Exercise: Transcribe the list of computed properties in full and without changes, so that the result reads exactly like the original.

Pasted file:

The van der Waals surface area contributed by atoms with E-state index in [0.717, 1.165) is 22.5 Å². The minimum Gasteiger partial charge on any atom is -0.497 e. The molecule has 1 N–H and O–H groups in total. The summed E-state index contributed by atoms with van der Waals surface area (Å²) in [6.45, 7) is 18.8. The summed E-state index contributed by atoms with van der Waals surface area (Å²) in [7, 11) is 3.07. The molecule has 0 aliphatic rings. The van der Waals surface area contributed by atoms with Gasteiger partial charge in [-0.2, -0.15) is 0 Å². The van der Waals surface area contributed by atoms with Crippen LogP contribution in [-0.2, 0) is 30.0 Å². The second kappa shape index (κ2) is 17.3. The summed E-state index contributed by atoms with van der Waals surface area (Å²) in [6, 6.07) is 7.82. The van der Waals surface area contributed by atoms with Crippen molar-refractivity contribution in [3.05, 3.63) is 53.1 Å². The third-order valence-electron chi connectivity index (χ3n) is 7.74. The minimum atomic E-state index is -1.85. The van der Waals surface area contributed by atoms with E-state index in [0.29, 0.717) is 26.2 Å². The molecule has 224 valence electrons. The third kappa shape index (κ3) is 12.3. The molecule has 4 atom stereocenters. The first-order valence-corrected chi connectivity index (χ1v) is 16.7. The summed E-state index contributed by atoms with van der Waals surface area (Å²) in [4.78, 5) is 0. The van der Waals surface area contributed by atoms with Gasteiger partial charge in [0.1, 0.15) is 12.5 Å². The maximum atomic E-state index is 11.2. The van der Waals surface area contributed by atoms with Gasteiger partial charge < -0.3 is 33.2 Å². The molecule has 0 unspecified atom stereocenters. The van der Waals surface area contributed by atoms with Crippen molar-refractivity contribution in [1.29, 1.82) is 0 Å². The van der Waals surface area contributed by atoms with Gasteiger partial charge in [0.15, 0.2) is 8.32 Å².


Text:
The van der Waals surface area contributed by atoms with E-state index in [0.717, 1.165) is 22.5 Å². The minimum Gasteiger partial charge on any atom is -0.497 e. The molecule has 1 N–H and O–H groups in total. The summed E-state index contributed by atoms with van der Waals surface area (Å²) in [6.45, 7) is 18.8. The summed E-state index contributed by atoms with van der Waals surface area (Å²) in [7, 11) is 3.07. The molecule has 0 aliphatic rings. The van der Waals surface area contributed by atoms with Gasteiger partial charge in [-0.2, -0.15) is 0 Å². The van der Waals surface area contributed by atoms with Crippen LogP contribution in [-0.2, 0) is 30.0 Å². The second kappa shape index (κ2) is 17.3. The summed E-state index contributed by atoms with van der Waals surface area (Å²) in [6, 6.07) is 7.82. The van der Waals surface area contributed by atoms with Crippen molar-refractivity contribution in [3.05, 3.63) is 53.1 Å². The third-order valence-electron chi connectivity index (χ3n) is 7.74. The minimum atomic E-state index is -1.85. The van der Waals surface area contributed by atoms with E-state index in [0.29, 0.717) is 26.2 Å². The molecule has 224 valence electrons. The third kappa shape index (κ3) is 12.3. The molecule has 4 atom stereocenters. The first-order valence-corrected chi connectivity index (χ1v) is 16.7. The summed E-state index contributed by atoms with van der Waals surface area (Å²) in [4.78, 5) is 0. The van der Waals surface area contributed by atoms with Gasteiger partial charge in [0.1, 0.15) is 12.5 Å². The maximum atomic E-state index is 11.2. The van der Waals surface area contributed by atoms with Gasteiger partial charge < -0.3 is 33.2 Å². The molecule has 0 unspecified atom stereocenters. The van der Waals surface area contributed by atoms with Crippen molar-refractivity contribution in [1.29, 1.82) is 0 Å². The van der Waals surface area contributed by atoms with Gasteiger partial charge in [0.15, 0.2) is 8.32 Å².